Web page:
You need to make sure your audience hangs on to every word you say, from your introduction to your wrap-up. You can do so by:

      1. Connecting them with each other

      Picture your typical rock concert. What’s the first thing the singer says to the crowd after jumping out on stage? “Hello (insert city name here)!” Just acknowledging that he’s coherent enough to know where he is is enough for the audience to go wild and get into the show.

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      It makes each individual feel as if they’re a part of something bigger. The same goes for any public speaking event. When an audience hears, “You’re all here because you care deeply about wildlife preservation,” it gives them a sense that they’re not just there to listen, but they’re there to connect with the like-minded people all around them.

      2. Connect with their emotions

      Speakers always try to get their audience emotionally involved in whatever topic they’re discussing. There are a variety of ways in which to do this, such as using statistics, stories, pictures or videos that really show the importance of the topic at hand.

      For example, showing pictures of the aftermath of an accident related to drunk driving will certainly send a specific message to an audience of teenagers and young adults. While doing so might be emotionally nerve-racking to the crowd, it may be necessary to get your point across and engage them fully.

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      3. Keep going back to the beginning

      Revisit your theme throughout your presentation. Although you should give your audience the credit they deserve and know that they can follow along, linking back to your initial thesis can act as a subconscious reminder of why what you’re currently telling them is important.

      On the other hand, if you simply mention your theme or the point of your speech at the beginning and never mention it again, it gives your audience the impression that it’s not really that important.

      4. Link to your audience’s motivation

      After you’ve acknowledged your audience’s common interests in being present, discuss their motivation for being there. Be specific. Using the previous example, if your audience clearly cares about wildlife preservation, discuss what can be done to help save endangered species’ from extinction.

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      Don’t just give them cold, hard facts; use the facts to make a point that they can use to better themselves or the world in some way.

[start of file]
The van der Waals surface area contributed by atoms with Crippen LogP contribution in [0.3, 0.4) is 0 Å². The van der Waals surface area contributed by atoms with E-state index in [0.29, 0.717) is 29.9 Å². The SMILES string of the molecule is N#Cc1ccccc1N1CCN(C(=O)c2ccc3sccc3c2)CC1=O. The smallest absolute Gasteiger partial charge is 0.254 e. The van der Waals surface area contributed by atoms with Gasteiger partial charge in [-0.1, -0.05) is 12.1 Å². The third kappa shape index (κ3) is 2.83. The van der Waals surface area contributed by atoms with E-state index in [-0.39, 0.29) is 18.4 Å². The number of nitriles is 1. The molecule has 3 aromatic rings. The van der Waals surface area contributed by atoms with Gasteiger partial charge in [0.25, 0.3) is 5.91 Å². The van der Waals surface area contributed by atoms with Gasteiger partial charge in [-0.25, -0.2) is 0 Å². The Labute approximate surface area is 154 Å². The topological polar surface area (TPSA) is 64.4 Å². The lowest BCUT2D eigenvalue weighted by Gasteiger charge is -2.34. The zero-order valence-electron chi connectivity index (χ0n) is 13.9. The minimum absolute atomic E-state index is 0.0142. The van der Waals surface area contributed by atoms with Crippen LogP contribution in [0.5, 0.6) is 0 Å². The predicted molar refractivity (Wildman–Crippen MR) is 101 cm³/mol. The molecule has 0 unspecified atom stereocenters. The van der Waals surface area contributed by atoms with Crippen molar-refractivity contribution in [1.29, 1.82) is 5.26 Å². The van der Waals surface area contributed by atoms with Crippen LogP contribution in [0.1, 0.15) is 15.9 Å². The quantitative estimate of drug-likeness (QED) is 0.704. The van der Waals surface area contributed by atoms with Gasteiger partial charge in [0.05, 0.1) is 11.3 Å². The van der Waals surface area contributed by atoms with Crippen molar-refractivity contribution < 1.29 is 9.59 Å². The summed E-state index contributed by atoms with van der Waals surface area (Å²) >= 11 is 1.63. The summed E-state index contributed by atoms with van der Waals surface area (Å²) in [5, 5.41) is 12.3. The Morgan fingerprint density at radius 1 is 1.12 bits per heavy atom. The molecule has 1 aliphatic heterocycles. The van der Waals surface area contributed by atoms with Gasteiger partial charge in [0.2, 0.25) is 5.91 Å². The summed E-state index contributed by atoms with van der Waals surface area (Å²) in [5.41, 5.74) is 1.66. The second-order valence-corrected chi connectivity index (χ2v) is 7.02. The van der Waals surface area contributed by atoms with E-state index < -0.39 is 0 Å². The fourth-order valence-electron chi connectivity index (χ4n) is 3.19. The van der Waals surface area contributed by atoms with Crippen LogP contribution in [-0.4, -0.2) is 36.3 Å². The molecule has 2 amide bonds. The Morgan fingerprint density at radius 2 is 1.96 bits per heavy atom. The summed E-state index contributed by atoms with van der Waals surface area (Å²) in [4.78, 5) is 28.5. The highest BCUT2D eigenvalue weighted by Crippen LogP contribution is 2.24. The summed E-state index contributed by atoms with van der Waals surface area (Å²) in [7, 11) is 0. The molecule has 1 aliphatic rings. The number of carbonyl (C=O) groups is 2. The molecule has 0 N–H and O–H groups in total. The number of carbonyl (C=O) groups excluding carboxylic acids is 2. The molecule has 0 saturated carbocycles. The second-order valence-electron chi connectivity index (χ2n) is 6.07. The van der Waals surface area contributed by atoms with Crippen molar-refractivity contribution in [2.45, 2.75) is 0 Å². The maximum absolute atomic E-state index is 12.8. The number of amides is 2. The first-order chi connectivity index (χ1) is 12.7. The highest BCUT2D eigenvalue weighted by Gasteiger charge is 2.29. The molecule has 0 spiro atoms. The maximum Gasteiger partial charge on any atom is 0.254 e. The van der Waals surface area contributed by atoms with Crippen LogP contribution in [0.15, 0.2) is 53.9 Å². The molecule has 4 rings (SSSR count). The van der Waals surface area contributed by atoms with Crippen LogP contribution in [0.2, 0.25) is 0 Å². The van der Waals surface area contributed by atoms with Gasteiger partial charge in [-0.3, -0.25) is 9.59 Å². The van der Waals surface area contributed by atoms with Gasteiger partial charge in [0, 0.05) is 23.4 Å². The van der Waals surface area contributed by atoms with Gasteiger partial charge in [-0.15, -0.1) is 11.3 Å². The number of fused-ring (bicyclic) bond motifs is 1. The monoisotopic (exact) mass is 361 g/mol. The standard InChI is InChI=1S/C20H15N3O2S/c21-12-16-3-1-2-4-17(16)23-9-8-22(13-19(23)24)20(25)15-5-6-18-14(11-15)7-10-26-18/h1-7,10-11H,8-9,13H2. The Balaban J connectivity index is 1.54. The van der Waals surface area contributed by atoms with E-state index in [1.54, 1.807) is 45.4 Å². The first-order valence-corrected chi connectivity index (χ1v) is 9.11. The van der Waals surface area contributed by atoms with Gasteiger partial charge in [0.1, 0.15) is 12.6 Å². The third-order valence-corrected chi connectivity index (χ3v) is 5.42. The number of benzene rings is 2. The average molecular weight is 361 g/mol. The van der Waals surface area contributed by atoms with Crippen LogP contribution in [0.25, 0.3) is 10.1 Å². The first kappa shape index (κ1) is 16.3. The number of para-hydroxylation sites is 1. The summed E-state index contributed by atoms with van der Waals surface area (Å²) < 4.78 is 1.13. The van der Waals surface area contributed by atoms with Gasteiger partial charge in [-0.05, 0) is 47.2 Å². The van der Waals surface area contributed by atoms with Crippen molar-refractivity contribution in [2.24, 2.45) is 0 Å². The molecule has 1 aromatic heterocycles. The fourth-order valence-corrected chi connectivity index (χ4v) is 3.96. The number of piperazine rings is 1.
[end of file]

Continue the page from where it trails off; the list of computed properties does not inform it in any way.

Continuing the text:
5. Entertain them

      While not all speeches or presentations are meant to be entertaining in a comedic way, audiences will become thoroughly engaged in anecdotes that relate to the overall theme of the speech. We discussed appealing to emotions, and that’s exactly what a speaker sets out to do when he tells a story from his past or that of a well-known historical figure.

      Speakers usually tell more than one story in order to show that the first one they told isn’t simply an anomaly, and that whatever outcome they’re attempting to prove will consistently reoccur, given certain circumstances.

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      6. Appeal to loyalty

      Just like the musician mentioning the town he’s playing in will get the audience ready to rock, speakers need to appeal to their audience’s loyalty to their country, company, product or cause. Show them how important it is that they’re present and listening to your speech by making your words hit home to each individual.

      In doing so, the members of your audience will feel as if you’re speaking directly to them while you’re addressing the entire crowd.

      7. Tell them the benefits of the presentation

      Early on in your presentation, you should tell your audience exactly what they’ll learn, and exactly how they’ll learn it. Don’t expect them to listen if they don’t have clear-cut information to listen for. On the other hand, if they know what to listen for, they’ll be more apt to stay engaged throughout your entire presentation so they don’t miss anything.

      Featured photo credit: Flickr via farm4.staticflickr.com